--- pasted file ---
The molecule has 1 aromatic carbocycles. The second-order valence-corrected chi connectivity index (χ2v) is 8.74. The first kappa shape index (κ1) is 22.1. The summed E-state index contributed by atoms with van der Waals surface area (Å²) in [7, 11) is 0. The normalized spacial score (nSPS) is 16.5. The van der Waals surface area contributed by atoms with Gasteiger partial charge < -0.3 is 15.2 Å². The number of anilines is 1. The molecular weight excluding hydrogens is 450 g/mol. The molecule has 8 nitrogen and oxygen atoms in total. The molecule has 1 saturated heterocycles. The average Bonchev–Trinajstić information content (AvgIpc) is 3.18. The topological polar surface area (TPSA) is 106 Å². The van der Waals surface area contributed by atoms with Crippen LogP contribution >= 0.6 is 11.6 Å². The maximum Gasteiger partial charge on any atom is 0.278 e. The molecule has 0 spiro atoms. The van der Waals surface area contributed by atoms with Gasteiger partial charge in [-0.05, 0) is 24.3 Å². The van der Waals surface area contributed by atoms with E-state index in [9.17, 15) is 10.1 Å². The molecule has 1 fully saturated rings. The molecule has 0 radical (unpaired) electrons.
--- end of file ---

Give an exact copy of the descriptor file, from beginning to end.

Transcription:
The molecule has 1 aromatic carbocycles. The second-order valence-corrected chi connectivity index (χ2v) is 8.74. The first kappa shape index (κ1) is 22.1. The summed E-state index contributed by atoms with van der Waals surface area (Å²) in [7, 11) is 0. The normalized spacial score (nSPS) is 16.5. The van der Waals surface area contributed by atoms with Gasteiger partial charge < -0.3 is 15.2 Å². The number of anilines is 1. The molecular weight excluding hydrogens is 450 g/mol. The molecule has 8 nitrogen and oxygen atoms in total. The molecule has 1 saturated heterocycles. The average Bonchev–Trinajstić information content (AvgIpc) is 3.18. The topological polar surface area (TPSA) is 106 Å². The van der Waals surface area contributed by atoms with Crippen LogP contribution >= 0.6 is 11.6 Å². The maximum Gasteiger partial charge on any atom is 0.278 e. The molecule has 0 spiro atoms. The van der Waals surface area contributed by atoms with Gasteiger partial charge in [-0.05, 0) is 24.3 Å². The van der Waals surface area contributed by atoms with E-state index in [9.17, 15) is 10.1 Å². The molecule has 1 fully saturated rings. The molecule has 0 radical (unpaired) electrons.